As we reported during the Lyric Opera Orchestra Strike, AGMA and IATSE had already negotiated a contract and were put out of work during the time of the strike, and neither AGMA members nor IATSE members received back pay for the work lost. What does this say about CFM as a collaborative force as a union, and how can those that support the strike help it to reach for more?
Many say that each union
The divided state of performing arts unions makes this difficult.
I understand that organizing an Orchestra strike takes time, but was it really not possible for the Orchestra union to communicate with the other Lyric unions before deciding to go on strike? As an extension, does the Chicago Symphony Orchestra’s union not have a responsibility to communicate with AGMA and advocate for the people that work in sales and development?
I also question, as I did with the Lyric Opera Orchestra Strike, the negligence with which the Orchestra Strike behaves in the political moment of this city. Our mayor is pushing TIF funding into Lincoln Yards. Today, March 13th, we’re expecting the #nocopacademy movement to face its final vote
Meanwhile, I see comments on every CSO strike post to the tune of: “Finally, a protest in this city with class.”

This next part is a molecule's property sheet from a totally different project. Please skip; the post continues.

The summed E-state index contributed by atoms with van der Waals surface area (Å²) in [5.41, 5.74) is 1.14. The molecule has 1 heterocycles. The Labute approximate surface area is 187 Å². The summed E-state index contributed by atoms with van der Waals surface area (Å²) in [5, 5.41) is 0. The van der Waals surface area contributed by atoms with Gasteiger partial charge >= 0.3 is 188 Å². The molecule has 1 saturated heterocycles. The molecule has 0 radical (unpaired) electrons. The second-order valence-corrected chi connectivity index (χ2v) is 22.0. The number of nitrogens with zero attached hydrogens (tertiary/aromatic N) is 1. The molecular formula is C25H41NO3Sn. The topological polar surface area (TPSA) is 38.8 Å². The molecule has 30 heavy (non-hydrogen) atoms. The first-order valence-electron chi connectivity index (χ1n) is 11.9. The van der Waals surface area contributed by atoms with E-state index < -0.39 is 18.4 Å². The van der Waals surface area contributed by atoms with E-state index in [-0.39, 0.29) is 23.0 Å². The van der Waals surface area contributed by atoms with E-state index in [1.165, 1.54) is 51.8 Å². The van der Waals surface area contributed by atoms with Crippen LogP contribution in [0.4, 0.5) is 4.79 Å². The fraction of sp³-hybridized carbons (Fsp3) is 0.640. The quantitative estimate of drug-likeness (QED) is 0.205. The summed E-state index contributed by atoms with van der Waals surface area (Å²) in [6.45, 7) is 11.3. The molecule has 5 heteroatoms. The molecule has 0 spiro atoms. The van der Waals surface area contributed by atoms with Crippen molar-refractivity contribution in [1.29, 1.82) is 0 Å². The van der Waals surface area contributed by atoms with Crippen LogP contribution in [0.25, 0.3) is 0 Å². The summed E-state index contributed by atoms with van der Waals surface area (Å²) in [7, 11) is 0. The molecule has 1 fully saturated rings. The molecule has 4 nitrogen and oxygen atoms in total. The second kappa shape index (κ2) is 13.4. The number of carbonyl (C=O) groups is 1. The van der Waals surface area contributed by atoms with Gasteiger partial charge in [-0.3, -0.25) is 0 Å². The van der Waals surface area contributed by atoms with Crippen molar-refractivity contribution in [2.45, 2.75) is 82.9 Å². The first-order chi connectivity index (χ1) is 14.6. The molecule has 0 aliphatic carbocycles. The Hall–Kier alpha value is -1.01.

All of this is to say that yes, I do support the strike, and I’m glad that labor organizing is a passion to so many people that support the CSO Orchestra, but as an artistic community, we need to talk about it.
We need to talk about how it interacts with the rest of the city it calls its home, and we need to talk about the representation and similar need for organizing for the other workers at the arts organizations that CFM interacts with.
edit 3/13: this article originally said that AGMA had originally negotiated better terms. This was false. During the Lyric
edit 3/14: included clarification on the two offices within the CSO office after receiving more information from a source who wished to remain anonymous.
Daniel Johanson (he/him) is a journalist and digital media specialist living in Chicago, Illinois. He serves as Editor-in-Chief at Scapi and in that capacity manages all things content, including writing and editing articles and producing digital content. His most recent work includes the docuseries Heart of a Nation: Tracking Socialism in the Midwest and co-hosting the podcast Scapi Radio. He spends his free time with cats.